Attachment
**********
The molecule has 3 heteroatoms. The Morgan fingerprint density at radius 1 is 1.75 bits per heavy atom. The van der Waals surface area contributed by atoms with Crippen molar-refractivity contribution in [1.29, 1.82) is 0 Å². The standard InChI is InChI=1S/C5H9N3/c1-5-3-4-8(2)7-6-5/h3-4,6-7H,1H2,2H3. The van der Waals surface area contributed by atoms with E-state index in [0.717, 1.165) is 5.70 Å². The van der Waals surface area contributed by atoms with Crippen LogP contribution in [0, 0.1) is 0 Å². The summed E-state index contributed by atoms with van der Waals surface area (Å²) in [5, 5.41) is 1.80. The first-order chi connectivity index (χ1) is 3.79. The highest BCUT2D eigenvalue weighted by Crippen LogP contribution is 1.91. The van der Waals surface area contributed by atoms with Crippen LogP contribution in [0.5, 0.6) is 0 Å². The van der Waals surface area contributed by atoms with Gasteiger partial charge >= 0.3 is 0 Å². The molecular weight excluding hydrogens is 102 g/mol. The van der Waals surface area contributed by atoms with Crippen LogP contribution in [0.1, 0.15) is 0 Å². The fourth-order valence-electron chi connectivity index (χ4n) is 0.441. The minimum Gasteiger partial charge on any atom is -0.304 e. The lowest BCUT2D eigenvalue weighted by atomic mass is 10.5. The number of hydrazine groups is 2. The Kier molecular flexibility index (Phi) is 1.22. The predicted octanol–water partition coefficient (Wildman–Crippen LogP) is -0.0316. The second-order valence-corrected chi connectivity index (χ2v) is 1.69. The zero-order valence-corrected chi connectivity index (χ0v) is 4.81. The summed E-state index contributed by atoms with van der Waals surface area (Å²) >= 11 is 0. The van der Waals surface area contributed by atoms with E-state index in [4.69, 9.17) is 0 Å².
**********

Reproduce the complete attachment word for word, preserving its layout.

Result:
The molecule has 3 heteroatoms. The Morgan fingerprint density at radius 1 is 1.75 bits per heavy atom. The van der Waals surface area contributed by atoms with Crippen molar-refractivity contribution in [1.29, 1.82) is 0 Å². The standard InChI is InChI=1S/C5H9N3/c1-5-3-4-8(2)7-6-5/h3-4,6-7H,1H2,2H3. The van der Waals surface area contributed by atoms with E-state index in [0.717, 1.165) is 5.70 Å². The van der Waals surface area contributed by atoms with Crippen LogP contribution in [0, 0.1) is 0 Å². The summed E-state index contributed by atoms with van der Waals surface area (Å²) in [5, 5.41) is 1.80. The first-order chi connectivity index (χ1) is 3.79. The highest BCUT2D eigenvalue weighted by Crippen LogP contribution is 1.91. The van der Waals surface area contributed by atoms with Crippen LogP contribution in [0.5, 0.6) is 0 Å². The van der Waals surface area contributed by atoms with Gasteiger partial charge >= 0.3 is 0 Å². The molecular weight excluding hydrogens is 102 g/mol. The van der Waals surface area contributed by atoms with Crippen LogP contribution in [0.1, 0.15) is 0 Å². The fourth-order valence-electron chi connectivity index (χ4n) is 0.441. The minimum Gasteiger partial charge on any atom is -0.304 e. The lowest BCUT2D eigenvalue weighted by atomic mass is 10.5. The number of hydrazine groups is 2. The Kier molecular flexibility index (Phi) is 1.22. The predicted octanol–water partition coefficient (Wildman–Crippen LogP) is -0.0316. The second-order valence-corrected chi connectivity index (χ2v) is 1.69. The zero-order valence-corrected chi connectivity index (χ0v) is 4.81. The summed E-state index contributed by atoms with van der Waals surface area (Å²) >= 11 is 0. The van der Waals surface area contributed by atoms with E-state index in [4.69, 9.17) is 0 Å².